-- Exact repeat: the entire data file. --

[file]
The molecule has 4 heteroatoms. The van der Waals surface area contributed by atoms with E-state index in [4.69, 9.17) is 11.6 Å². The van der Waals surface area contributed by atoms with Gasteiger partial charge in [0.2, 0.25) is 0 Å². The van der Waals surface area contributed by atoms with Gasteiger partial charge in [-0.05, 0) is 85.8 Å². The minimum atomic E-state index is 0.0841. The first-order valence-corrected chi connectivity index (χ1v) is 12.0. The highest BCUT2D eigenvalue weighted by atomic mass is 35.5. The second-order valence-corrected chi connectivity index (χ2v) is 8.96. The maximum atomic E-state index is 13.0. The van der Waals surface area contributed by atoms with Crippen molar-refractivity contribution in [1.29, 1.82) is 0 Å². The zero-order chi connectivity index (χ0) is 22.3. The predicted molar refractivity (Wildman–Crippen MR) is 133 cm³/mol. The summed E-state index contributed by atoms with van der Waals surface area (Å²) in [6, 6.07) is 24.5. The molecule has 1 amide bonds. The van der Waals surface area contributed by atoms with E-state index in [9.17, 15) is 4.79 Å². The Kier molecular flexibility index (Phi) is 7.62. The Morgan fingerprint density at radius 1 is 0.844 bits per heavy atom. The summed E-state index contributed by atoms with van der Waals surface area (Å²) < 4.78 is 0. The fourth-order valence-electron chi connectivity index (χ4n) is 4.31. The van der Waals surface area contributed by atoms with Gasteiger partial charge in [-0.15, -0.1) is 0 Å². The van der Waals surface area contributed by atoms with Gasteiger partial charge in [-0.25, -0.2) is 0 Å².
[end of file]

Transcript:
The molecule has 4 heteroatoms. The van der Waals surface area contributed by atoms with E-state index in [4.69, 9.17) is 11.6 Å². The van der Waals surface area contributed by atoms with Gasteiger partial charge in [0.2, 0.25) is 0 Å². The van der Waals surface area contributed by atoms with Gasteiger partial charge in [-0.05, 0) is 85.8 Å². The minimum atomic E-state index is 0.0841. The first-order valence-corrected chi connectivity index (χ1v) is 12.0. The highest BCUT2D eigenvalue weighted by atomic mass is 35.5. The second-order valence-corrected chi connectivity index (χ2v) is 8.96. The maximum atomic E-state index is 13.0. The van der Waals surface area contributed by atoms with Crippen molar-refractivity contribution in [1.29, 1.82) is 0 Å². The zero-order chi connectivity index (χ0) is 22.3. The predicted molar refractivity (Wildman–Crippen MR) is 133 cm³/mol. The summed E-state index contributed by atoms with van der Waals surface area (Å²) in [6, 6.07) is 24.5. The molecule has 1 amide bonds. The van der Waals surface area contributed by atoms with E-state index in [9.17, 15) is 4.79 Å². The Kier molecular flexibility index (Phi) is 7.62. The Morgan fingerprint density at radius 1 is 0.844 bits per heavy atom. The summed E-state index contributed by atoms with van der Waals surface area (Å²) < 4.78 is 0. The fourth-order valence-electron chi connectivity index (χ4n) is 4.31. The van der Waals surface area contributed by atoms with Gasteiger partial charge in [-0.15, -0.1) is 0 Å². The van der Waals surface area contributed by atoms with Gasteiger partial charge in [-0.25, -0.2) is 0 Å².